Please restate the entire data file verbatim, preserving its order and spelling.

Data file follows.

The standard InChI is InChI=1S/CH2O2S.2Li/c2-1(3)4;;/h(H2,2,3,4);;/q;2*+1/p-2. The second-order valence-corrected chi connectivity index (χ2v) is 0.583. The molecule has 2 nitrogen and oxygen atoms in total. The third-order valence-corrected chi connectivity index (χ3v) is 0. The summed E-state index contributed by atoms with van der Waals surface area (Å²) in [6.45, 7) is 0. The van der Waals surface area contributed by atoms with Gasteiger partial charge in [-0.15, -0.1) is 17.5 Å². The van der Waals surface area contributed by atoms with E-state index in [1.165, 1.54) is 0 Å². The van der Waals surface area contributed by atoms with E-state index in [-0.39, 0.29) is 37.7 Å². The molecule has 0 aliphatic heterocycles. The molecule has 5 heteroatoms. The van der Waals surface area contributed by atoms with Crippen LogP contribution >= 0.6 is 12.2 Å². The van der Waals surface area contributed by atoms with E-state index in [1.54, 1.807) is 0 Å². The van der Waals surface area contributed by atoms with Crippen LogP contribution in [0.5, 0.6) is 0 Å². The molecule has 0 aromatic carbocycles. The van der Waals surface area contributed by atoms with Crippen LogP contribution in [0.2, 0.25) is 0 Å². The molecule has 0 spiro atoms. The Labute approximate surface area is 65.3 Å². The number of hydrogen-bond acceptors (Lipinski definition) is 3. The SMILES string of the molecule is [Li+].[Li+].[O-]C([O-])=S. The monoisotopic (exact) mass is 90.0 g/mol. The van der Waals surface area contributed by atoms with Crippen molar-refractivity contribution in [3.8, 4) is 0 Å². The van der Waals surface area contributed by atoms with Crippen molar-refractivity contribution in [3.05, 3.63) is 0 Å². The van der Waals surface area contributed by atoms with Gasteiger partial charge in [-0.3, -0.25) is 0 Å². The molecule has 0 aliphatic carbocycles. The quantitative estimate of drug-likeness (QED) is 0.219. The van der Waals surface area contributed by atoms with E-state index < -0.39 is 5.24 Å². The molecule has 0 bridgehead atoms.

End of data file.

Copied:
The standard InChI is InChI=1S/CH2O2S.2Li/c2-1(3)4;;/h(H2,2,3,4);;/q;2*+1/p-2. The second-order valence-corrected chi connectivity index (χ2v) is 0.583. The molecule has 2 nitrogen and oxygen atoms in total. The third-order valence-corrected chi connectivity index (χ3v) is 0. The summed E-state index contributed by atoms with van der Waals surface area (Å²) in [6.45, 7) is 0. The van der Waals surface area contributed by atoms with Gasteiger partial charge in [-0.15, -0.1) is 17.5 Å². The van der Waals surface area contributed by atoms with E-state index in [1.165, 1.54) is 0 Å². The van der Waals surface area contributed by atoms with E-state index in [-0.39, 0.29) is 37.7 Å². The molecule has 0 aliphatic heterocycles. The molecule has 5 heteroatoms. The van der Waals surface area contributed by atoms with Crippen LogP contribution >= 0.6 is 12.2 Å². The van der Waals surface area contributed by atoms with E-state index in [1.54, 1.807) is 0 Å². The van der Waals surface area contributed by atoms with Crippen LogP contribution in [0.5, 0.6) is 0 Å². The molecule has 0 aromatic carbocycles. The van der Waals surface area contributed by atoms with Crippen LogP contribution in [0.2, 0.25) is 0 Å². The molecule has 0 spiro atoms. The Labute approximate surface area is 65.3 Å². The number of hydrogen-bond acceptors (Lipinski definition) is 3. The SMILES string of the molecule is [Li+].[Li+].[O-]C([O-])=S. The monoisotopic (exact) mass is 90.0 g/mol. The van der Waals surface area contributed by atoms with Crippen molar-refractivity contribution in [3.8, 4) is 0 Å². The van der Waals surface area contributed by atoms with Crippen molar-refractivity contribution in [3.05, 3.63) is 0 Å². The van der Waals surface area contributed by atoms with Gasteiger partial charge in [-0.3, -0.25) is 0 Å². The molecule has 0 aliphatic carbocycles. The quantitative estimate of drug-likeness (QED) is 0.219. The van der Waals surface area contributed by atoms with E-state index < -0.39 is 5.24 Å². The molecule has 0 bridgehead atoms.